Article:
Time is something none of us have a lot of these days. And it’s something you should remember when you’re blogging. When you consider the vast amount of information that is online today, the simple fact is that no one on earth is ever going to get through all of it.
It’s this fact that makes time a big enemy for your blogging prospects, whether you are doing it to build a readership or using it to grow your business. All it takes is for a reader to get the slightest suspicion that your blog has no value or is wasting their time, and they will leave – and it’s unlikely they will be back.
There are a vast array of ways you can waste your audience’s time. In this guide, we’re going to go through some of the worst offenders, and discuss a few ways of dealing with them so that your blog starts to perform a lot better than it was before. Let’s take a look at some of the problem areas right away – ready to start making a difference?
First and foremost, it’s critical to make sure your site and blog platform load as quickly as possible when your audience clicks through from the search engines or social media links. Research on the ideal loading time for a web page varies, but one thing is sure: you have no more than a few seconds to get your visitor’s attention. If that few seconds is spent waiting for your site to load, people will just go elsewhere – it’s that simple.
So, make sure you do all you can to improve your site speed. Optimize your images, start caching, and get rid of unnecessary plugins, for a start. You might even need to check out WordPress hosting reviews and choose a better service for your site than you have right now. Many cheap, low-quality hosts strangle the life out of your bandwidth, which can cause huge issues for your site speed. You are far better off finding a good service with 24/7 support, that guarantees fast loading times.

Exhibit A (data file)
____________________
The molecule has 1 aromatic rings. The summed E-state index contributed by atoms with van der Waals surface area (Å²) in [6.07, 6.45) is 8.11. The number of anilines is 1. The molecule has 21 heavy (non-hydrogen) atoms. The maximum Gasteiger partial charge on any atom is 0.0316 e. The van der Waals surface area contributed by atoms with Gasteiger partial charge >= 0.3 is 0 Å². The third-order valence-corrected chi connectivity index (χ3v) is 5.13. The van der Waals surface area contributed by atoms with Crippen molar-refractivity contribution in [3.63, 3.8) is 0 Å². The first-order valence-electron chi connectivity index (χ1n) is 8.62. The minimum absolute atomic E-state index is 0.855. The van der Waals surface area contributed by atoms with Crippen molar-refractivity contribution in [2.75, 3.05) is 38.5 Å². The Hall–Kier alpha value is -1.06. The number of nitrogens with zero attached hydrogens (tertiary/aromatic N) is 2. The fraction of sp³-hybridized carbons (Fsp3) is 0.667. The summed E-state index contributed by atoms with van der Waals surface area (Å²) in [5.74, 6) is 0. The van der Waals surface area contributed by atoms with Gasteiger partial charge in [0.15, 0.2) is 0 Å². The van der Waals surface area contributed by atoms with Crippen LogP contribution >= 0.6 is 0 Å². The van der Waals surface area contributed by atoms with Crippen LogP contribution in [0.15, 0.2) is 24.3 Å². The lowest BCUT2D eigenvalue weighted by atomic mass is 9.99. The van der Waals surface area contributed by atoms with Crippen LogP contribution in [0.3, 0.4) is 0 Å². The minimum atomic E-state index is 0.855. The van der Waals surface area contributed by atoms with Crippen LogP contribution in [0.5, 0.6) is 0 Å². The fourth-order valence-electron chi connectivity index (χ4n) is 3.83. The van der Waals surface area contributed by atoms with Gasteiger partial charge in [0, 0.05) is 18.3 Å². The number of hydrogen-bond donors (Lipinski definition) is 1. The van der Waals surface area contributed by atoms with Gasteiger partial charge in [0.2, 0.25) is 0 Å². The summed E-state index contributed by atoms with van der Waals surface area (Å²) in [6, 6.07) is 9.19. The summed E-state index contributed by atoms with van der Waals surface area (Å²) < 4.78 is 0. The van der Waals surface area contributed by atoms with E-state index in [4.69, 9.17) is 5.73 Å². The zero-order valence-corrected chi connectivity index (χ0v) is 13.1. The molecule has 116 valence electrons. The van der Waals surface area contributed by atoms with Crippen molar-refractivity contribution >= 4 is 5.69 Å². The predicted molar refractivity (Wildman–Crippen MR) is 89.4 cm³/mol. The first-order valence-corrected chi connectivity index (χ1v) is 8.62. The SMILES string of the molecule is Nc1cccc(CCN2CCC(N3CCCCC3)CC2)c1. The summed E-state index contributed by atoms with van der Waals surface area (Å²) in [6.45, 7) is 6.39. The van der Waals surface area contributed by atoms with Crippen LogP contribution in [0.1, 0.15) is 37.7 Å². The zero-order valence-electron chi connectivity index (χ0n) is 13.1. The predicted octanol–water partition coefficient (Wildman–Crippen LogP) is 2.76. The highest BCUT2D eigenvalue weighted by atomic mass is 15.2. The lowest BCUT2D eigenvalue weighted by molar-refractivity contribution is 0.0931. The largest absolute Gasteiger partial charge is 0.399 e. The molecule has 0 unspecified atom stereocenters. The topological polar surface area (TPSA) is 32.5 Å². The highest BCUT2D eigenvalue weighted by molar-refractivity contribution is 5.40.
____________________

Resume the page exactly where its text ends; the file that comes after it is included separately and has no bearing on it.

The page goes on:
Now, let’s move onto the content of your blog. Many new bloggers love to show off their writing skill with complicated language and turns of phrase. But never forget that simplicity is always better for the reader. You don’t have to dumb down your big ideas – far from it, in fact, as the vast majority of the web is full of copycat content. But you do need to be able to explain those ideas so that anyone can understand it. Ultimately, the more people you antagonize because they can’t understand your point, the fewer people will be in your audience.
Another big issue is your ego. Many bloggers feel like they are important, and have something to say. But the brutal truth is that the people who read your blog have no interest in you or your stories in the vast majority of cases. People read blogs to learn something or discover something new, and if you aren’t giving them any of that, they will only stop reading. Don’t be self-indulgent – always look to your audience for the subject matter and think about how you can help them.
You’re too technical
Are you writing to appease the search engines? If so, you might rank well for particular keywords, but it doesn’t mean that when people click through to your site, they are going to stick around. Ultimately, blogging is read by humans, and if you don’t write for people and only try to create stuff for Google’s army of bots, your blog will fail. Good blogs are creative, interesting, and are written with the audience in mind. So, always write for humans first, Google second – you should start to see results improve relatively quickly after making this change.